I would also like to add that I think Irish drs are very ingnorant of foreign diseases. As more Irish people travel, they should be updating themselves. I had been travelling in Zambia and returned to Ireland for a holiday (I live abroad!). Less than a week after having been bitten,the headaches started. Travelling alot I was well aware of the symptoms. I'd arrived in Ireland on the Wednesday, on the Sunday I went to one of the regional hospitals eplaining what I thought I had. I was sent home by a patronising doctor having been told that I had the flu, though I did insist on a blood sample being taken,which was sent to St James Hosptial in Dublin. By the Tuesday I was unconsious and back in another regional hospital. They didn't know what was wrong with me, only for a Libyan doctor recognising some of the symptoms I suspect I would not have been diagnosed. Within a few hours after having been stablisied, I was transfered to Cherry Orchard, whereby I regained consiousness the following Saturday. In that time I had been treated by a Nigerian dr and also an Irish prof. I had P. Falciparum, at that time, which was a number of years ago, the microbiologists informed us that I had one of the highest concentrations of infections recorded in Ireland and was lucky to be alive. This is probably one of the reasons that it had taken hold so fast. A week after having first gone to the regional hospital, by blood report came back form Dublin!! I credit a substantial number of gin and tonics on the Saturday and a foreign dr, to me being here today writing this.... I have had numerous discussions with medical professionals in Ireland.. please don't be so complacent.. I come from a small town of 1,200 people.. living in the backwaters is no excuse to update yourself..
Anon 10.35, surely in this case a aubstatial number of tonics would have been just as effective as the substatial number of gin and tonics you give credit to - would they not?
Yes, the quinine would have been just as effective! Bear in mind, I was attending a wedding on the Saturday...
hi i have family in Kenya - nairobi and when they go to the coast Mombasa they recomend for us to take Metakelfin has any one heard of it?
too afraid to take malaria tablets and afraid not to take them . need advice. dont want to be sick with side effects on honeymoon
I'd rather be quesy from side effects than gravely ill
I'm a freelance health journalist and I'm researching an article on the rise in malaria cases among Irish travellers for the Daily Mail Ireland. I need to find a case study of somebody who contracted malaria abroad during their travels - perhaps because they travelled at short notice, chose not to take Larium or didn't realise they were heading for a malaria area. It involves a 20 to 30 minute telephone interview, having your picture taken and appearing in the paper. Please contact me asap at email@example.com Thanks
I have recently returned from a holiday in Tanzania. I and my friend took the new anti-malarial drug on the market Malarone and found it easy to take everyday with no side-effects. My friend's doctor recommended it as an alternative to Lariam. Anyone who is concerned about taking Lariam should perhaps discuss being prescribed Malarone instead with their GP. Malaria is a serious illness and it really is important to take anti-malarial drugs rather than rely on dubious 'alternative' medicines with less proven efficacy.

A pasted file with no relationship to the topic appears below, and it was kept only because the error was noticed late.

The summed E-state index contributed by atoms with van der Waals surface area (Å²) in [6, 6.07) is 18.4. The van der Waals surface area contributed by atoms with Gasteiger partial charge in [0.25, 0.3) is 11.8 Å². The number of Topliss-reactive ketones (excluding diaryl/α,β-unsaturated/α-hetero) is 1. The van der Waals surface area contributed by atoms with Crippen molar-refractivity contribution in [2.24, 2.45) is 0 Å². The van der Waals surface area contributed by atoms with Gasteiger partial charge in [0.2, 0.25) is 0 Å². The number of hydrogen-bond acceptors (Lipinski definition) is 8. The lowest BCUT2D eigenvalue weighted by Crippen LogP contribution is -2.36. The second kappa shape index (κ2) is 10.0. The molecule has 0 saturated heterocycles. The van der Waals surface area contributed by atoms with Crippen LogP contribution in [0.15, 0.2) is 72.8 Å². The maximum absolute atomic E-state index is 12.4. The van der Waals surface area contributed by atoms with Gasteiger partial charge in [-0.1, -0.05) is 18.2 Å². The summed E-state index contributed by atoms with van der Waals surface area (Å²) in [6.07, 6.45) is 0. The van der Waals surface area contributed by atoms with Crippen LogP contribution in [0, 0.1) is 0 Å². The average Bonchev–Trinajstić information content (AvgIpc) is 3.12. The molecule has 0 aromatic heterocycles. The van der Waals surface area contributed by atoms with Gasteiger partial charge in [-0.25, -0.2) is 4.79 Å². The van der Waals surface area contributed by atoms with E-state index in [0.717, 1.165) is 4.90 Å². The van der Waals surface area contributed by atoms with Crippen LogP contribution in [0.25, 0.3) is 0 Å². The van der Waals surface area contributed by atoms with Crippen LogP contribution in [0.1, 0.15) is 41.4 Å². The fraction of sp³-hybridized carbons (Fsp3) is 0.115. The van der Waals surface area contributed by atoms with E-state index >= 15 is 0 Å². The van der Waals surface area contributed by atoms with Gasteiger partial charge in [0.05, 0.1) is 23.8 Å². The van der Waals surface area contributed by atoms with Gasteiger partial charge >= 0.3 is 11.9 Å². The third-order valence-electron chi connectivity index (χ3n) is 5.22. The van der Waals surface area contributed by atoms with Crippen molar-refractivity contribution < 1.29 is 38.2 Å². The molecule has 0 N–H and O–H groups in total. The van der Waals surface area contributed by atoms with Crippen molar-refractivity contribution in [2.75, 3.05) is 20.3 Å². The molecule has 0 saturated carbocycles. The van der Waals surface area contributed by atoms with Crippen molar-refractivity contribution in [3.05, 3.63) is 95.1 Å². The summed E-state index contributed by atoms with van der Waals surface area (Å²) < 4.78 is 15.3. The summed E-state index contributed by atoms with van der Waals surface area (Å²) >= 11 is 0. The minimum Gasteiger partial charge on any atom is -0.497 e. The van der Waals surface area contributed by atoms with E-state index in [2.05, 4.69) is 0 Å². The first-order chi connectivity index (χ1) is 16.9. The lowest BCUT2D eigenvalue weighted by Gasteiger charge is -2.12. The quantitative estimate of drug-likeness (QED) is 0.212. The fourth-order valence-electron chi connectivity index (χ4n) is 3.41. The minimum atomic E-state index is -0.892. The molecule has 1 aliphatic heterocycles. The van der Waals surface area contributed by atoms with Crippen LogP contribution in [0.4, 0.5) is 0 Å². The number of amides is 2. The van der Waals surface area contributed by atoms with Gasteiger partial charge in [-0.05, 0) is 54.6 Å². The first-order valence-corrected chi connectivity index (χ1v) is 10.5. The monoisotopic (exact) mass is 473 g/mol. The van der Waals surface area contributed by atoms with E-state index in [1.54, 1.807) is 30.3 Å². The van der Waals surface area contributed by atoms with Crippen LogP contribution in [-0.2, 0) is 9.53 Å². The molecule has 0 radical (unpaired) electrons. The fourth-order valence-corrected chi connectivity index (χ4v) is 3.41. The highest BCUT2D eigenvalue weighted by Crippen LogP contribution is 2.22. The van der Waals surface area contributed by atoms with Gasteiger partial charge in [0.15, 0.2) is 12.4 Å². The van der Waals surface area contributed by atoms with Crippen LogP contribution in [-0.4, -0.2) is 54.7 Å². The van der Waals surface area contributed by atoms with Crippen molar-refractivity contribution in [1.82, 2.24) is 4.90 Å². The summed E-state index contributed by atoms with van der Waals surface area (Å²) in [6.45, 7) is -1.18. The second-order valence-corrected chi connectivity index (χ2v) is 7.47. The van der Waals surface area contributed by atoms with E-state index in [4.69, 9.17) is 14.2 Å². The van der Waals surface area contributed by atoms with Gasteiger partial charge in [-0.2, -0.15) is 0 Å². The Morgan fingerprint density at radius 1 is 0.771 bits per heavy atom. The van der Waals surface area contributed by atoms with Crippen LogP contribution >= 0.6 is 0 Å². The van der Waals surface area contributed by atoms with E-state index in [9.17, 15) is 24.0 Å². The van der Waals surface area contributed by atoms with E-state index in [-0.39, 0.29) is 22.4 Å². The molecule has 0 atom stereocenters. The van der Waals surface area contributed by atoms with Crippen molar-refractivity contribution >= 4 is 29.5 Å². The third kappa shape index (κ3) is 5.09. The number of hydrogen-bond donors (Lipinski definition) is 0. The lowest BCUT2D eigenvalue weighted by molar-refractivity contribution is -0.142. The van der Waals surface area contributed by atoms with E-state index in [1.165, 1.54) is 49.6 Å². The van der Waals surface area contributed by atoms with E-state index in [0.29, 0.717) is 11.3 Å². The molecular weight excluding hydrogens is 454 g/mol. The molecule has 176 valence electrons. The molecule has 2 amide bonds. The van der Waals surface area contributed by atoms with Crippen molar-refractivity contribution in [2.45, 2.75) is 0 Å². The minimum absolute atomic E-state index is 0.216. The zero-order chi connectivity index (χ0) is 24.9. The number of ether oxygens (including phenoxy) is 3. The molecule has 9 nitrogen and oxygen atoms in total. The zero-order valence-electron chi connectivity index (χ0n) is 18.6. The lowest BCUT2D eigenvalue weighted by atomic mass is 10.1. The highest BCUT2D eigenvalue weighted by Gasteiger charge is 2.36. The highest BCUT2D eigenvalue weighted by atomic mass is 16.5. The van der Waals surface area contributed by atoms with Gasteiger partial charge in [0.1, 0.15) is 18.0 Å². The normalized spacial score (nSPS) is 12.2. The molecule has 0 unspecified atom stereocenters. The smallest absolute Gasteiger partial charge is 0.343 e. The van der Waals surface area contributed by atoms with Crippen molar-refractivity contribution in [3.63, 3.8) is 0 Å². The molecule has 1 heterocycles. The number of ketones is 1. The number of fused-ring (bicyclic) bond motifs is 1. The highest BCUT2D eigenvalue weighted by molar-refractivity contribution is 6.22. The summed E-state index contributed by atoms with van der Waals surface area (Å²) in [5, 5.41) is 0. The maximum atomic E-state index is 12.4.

Hi everyone - I am from south africa and a lot of the outlying areas which south africans go on holiday to are malaria areas. Dont kid yourself malaria is dangerous - the reason for this is when you get the symptoms which are flu like symptons with a fever - you dont think to have a malaria blood test hence the disease is prolonged in the body in south africa our doctors ask you if you have been to a malaria area if any symptons are there - the disease is curable if caught early - however depending on your immune system it can re-occur annually - normally the same time each year. if you have been out of the country and you get flu like symptons - have a malaria test - even if you dont think you have it - better to be safe than sorry. In south africa we have a tablet which is new on the market called malanil. Apparently this is the best - little side effects etc - we were in the extreme bush in July and the people who went with us were given this - the only side effect was the first day they could not sleep but thats all.
My friend nearly died from malaria even though he completed the course of tablets! I remembered this thread and wanted to share about a new product that I've used, what with all the news about malaria again here http://www.irishtimes.com/news/health/malaria-cases-up-9-per-cent-in-ireland-1.1752331 It is a spray called Incognito anti-mosquito, that is clinically proven to protect against malaria! I used it in Africa recently and didn't get a single bite, though those around me were covered in them! I bought it from a pharmacy in Dub.